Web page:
How would you like to be better at being you or what you do?
Not comparing yourself with anybody and thinking you come up short.
Just being a better version of you.
“The goal is not to be better than the other man, but your previous self”.
The Dalai Lama
The idea is to improve yourself by 1% every day.
I love the work of James Altucher and James Clear. They talk about the aggregation of marginal gains.
A small 1% makes it very easy to stick with as it requires little effort. But the incremental gains of being that tiny bit better daily, over the period of a year, will accumulate to you being 37x better than you are today.
So I’m not talking drastic change but I am talking massive results.
If you don’t wish to improve, then you will be the same as now and if you are okay with that, then that’s great.
Now how great would it be to be 37x better this time next year, I’d love that, wouldn’t you?
Think about your health
How could you be 1% better with your health?
Could you get 1% more sleep, eat 1% more vegetables or exercise 1% more frequently?
Then your Wealth.
If you are into property, what is it that you could do 1% better?
Is it make a phone call to an agent, letter drop in your your patch, spend time on the internet and see what is available.
If it is money could you spend less and save more?
Do you need to improve your business, start a business (a great time to be planning that, is now).
Next your relationship.
Do you need to tell somebody you love them, do something for some body, thank someone, research your partners, ‘Love Language’ and communicate with them so they really feel loved?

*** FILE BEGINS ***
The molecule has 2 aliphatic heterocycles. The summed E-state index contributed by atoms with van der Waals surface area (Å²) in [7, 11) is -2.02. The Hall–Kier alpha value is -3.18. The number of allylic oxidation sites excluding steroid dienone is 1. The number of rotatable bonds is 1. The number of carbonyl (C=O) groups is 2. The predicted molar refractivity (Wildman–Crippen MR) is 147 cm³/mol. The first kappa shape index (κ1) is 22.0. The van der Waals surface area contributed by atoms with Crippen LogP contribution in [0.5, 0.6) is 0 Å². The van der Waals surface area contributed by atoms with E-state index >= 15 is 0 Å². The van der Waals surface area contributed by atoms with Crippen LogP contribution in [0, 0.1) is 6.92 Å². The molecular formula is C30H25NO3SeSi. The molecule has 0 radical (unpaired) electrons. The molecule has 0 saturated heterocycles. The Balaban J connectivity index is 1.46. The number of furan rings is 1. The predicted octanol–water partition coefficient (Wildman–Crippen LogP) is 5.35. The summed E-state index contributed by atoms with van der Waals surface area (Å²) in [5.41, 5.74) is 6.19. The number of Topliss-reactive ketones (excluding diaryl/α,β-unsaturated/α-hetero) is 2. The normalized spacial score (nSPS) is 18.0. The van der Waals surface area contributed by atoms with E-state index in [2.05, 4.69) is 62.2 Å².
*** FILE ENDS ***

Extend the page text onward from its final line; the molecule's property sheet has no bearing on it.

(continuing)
Back in the early 2000’s the British Cycling Team were struggling.
They were so bad that bike manufacturers didn’t want their brands associated with them. Long story short, they hired a new coach by the name of Dave Brailesford who adopted the 1% improvement theory. Dave went through as much as he could with the team and made 1% improvements. He changed the many things including the pillows they slept on, the massage creams they used, the fabric they rode in, their bike tyres and he even got them washing their hands more. (Ironic right now with the Covid19 hand washing recommendations).
Within 2 years they won the Tour de France and again the following year. Five years later, at the 2008 Olympics in Beijing the team dominated and won a vast majority of the medals. Their results continue to be amazing.
How does this happen?
How do you transform a very mediocre team into world champions and how can you make this work for you?
Small improvements repeated over and over accumulate. Too often we think of improvement being big steps and big actions. You think you will have to make massive changes.
The problem with that is when changes are big, you give up because things feel hard and as a result, you don’t achieve the results you are after. By making tiny changes, it is not only sustainable but very easy to implement as a habit.
Unfortunately, success or amazing results are seen as one defining moment when in fact they are the accumulation of compounded small actions.
It’s similar to a plane taking off with a designated flight path that is out by 1%. The plane will end up miles off course with just that small change in direction.
If you were to replicate this approach in your life, just imagine where you could be in twelve months from today or even where you could be at the end of Covid19.
Choose one area and give it a go or for the high achievers, all 3.
By Hilary Saxton